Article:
Robert Echelbarger

Robert Echelbarger of Mason City, Iowa was a private first class who worked his way up to a sergeant during the Korean War. Beginning in 1946 he served a two-year hitch in the military, then joined the inactive reserves. He was recalled to active duty when the Korean War broke out, and served with F-2-5 Marines in Korea from during 1951. Echelbarger’s poem “I am” is followed by, “Those Damn Hills,” an entry from his journal.


"I am"

I am a man with a mind that cannot rest.
I wonder what causes these flashes of thought.
I hear they are ghosts of unsolved problems returning to haunt me.
I see the spirits of yesterday coming forth.
I want them exorcised so I can be at peace.
I am a man with a mind that cannot rest.

I pretend the thoughts have no meaning and cannot harm me.
I feel the presence of those I have wronged.
I touch upon their lives in my mind now and again.
I worry that I may be called upon for an accounting.
I cry because of the agony churning within my mind.
I am a man with a mind that cannot rest.


Questions for Reflection: “I am”
  1. How does war generate past feelings? How does it point to a warrior’s vulnerability?
  2. In his thinking, why is it important for Echelbarger to put aside the past?
  3. Echelbarger in “I am,” wonders why his mind can not rest. Why is this so? 
  4. What, if anything, will bring calm and peace to a warrior?


Those Damn Hills

Those damn Korean hills finally defeated him, this magnificent looking man. I noticed him slumped by the trail as I struggled by on my blistered feet. His head was bowed in defeat, as tears ran down his dirt streaked cheeks. The cry “Fall out and take ten” rippled down the line. I dropped to the ground at his side and breathed a sigh of relief. I loosened my cartridge belt and thought, “I wish I had something to eat.” I loosened the straps on my pack and stretched out on my aching back.

As I looked him over, I noticed the broad shoulders. His muscles bulged through torn and dirty clothes.  I asked him, “What’s wrong buddy, did you run out of gas?” His reply was labored, “I just can’t climb these hills anymore, I just can’t climb.”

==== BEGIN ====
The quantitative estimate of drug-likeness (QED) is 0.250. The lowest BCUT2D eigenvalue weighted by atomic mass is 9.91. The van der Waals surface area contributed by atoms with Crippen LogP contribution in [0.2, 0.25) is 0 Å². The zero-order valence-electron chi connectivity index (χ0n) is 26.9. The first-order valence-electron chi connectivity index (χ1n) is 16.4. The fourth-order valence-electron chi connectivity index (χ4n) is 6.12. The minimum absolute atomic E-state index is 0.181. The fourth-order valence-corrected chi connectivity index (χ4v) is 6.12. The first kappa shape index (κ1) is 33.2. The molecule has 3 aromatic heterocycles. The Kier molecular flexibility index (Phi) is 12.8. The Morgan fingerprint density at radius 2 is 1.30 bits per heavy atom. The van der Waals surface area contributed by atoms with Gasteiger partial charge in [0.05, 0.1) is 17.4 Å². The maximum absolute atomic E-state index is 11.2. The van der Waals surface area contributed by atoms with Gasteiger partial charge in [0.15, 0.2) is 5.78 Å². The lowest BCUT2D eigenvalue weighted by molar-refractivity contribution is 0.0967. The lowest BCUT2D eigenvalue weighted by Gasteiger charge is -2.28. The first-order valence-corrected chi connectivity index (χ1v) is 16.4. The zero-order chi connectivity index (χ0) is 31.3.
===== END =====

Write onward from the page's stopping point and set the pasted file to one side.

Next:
Our platoon sergeant, who was walking the line, stopped by this poor specimen as he reclined.  In a voice edged with a rasp he growled, “On your feet and off your ass. Where in the hell are your ammo cans at?” The Adonis looked up at this wisp of a man and a look of anguish registered on his pan. His voice seemed to come from a long distance away as he replied, “I left them at the bottom of the hill. They are just too much to carry, they are just too much.”

The sergeant’s eyes seemed to penetrate his very soul.  They had the look, of one who could kill. In a voice that was deadly and low, he growled, “Get your ass back down the hill and get those cans.”  The look in his eyes and the deadly growl gave the poor guy a surge of power.  He lurched to his feet and stumbled back down the trail. The sergeant followed him step by step, chewing ass all the way.

I looked at that body all muscled and brown.  I wondered, “How long can I last pounding my feet on the ground?

How long can I keep climbing these everlasting hills?  After all he was much stronger than I, or so it seemed. More than one Marine has been beaten to his knees, by the multitude of hills and trees.  How long can I last, how long?


Questions for Reflection: “Those Damn Hills”

  1. Describe what is meant by “physical endurance” in your own words? Has there ever been a time when you felt that you could not physically continue with a task? What were your thoughts at the time? What was your body saying to you? Was your mind saying one thing and your body another? 
  2. How would you access the reaction of the sergeant in this journal entry?
  3. In your thinking, what was the immediate thinking of the tired soldier after he was reprimanded by the sergeant? Why might he have thought what he did?
  4. Why did he lurch to his feet?
  5. What keeps warriors moving forward when facing obstacles as those described in this journal entry?